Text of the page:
HONG KONG (Reuters) - New Hong Kong leader Carrie Lam struck a conciliatory tone on Wednesday and vowed to improve ties with the legislature, but she suggested fresh reforms to bring greater democracy to the Chinese city would not be tabled any time soon.
The former British colony celebrated the 20th anniversary of its return to Chinese rule on Saturday, when Chinese President Xi Jinping visited the city and warned that it should crack down on moves toward “Hong Kong independence”.
In 2014, Lam spearheaded government efforts to push through a contentious, Beijing-backed political reform package that would have allowed a direct vote for the city’s next leader.
However, China’s demand that all candidates first be pre-screened by a largely pro-Beijing committee partly helped to trigger the 79-day “Occupy” pro-democracy civil disobedience movement later that year.
The political reform package was eventually vetoed in 2015 by opposition lawmakers who described it as “fake democracy”.
Hong Kong’s mini-constitution, the Basic Law, guarantees wide-ranging autonomy and universal suffrage as an “ultimate aim”, but Lam played down the prospects of fresh political reforms being revived any time soon.
Beijing officials have also suggested Hong Kong won’t be given a second chance for democratic reforms.
“Political reform has always been very sensitive, very complicated and very difficult,” Lam told lawmakers.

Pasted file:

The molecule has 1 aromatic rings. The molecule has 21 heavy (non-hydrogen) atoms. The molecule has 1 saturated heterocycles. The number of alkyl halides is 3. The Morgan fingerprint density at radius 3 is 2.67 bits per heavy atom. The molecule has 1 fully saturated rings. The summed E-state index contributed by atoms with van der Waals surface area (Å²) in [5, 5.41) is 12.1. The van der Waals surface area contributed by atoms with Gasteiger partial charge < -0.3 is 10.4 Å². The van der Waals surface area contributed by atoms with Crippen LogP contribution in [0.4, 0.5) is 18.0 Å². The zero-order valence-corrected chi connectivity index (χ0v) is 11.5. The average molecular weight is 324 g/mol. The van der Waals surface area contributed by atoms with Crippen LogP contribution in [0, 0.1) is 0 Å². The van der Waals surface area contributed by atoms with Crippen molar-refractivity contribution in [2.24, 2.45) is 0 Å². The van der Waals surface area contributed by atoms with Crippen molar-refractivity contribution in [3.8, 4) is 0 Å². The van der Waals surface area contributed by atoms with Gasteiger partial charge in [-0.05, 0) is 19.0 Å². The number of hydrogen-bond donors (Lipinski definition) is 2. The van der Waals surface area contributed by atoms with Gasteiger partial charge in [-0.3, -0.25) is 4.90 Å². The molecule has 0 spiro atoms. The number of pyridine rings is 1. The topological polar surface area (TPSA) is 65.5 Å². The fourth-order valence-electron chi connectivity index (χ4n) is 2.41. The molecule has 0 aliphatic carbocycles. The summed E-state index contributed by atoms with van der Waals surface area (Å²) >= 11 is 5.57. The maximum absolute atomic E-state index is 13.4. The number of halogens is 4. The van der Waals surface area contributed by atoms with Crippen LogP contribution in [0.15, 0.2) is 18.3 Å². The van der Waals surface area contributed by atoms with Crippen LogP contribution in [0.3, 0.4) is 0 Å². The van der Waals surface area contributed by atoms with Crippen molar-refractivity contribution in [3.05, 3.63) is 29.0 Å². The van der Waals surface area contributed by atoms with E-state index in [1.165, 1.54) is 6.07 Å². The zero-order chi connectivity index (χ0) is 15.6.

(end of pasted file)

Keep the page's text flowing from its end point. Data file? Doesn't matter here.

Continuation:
“If I ... restart political reform immediately, such that the society becomes embroiled in serious conflicts again and the economy and livelihood issues come to a standstill, then as the person with the utmost responsibility, I would have failed,” she said.
Lam, in her first week in office, spent about an hour answering lawmakers’ questions in a specially arranged meeting, where the mood appeared less hostile compared with sessions involving her predecessor, the unpopular Leung Chun-ying.
She stressed her desire to improve the executive’s relations with the legislature.
“I like coming to the Legislative Council. I don’t say this to flatter anyone. It’s because this is a place to discuss policies and to do work for the people,” Lam said.
“In the past few years we saw conflict and fights, with people pulling out their swords and bows. This made me a bit sad,” she said.
Lam also said she would bring forward her maiden policy address to October from January, with land and housing, education and the economy her priorities.
Additional reporting by William Ho and Jasper Ng; Editing by James Pomfret and Paul Tait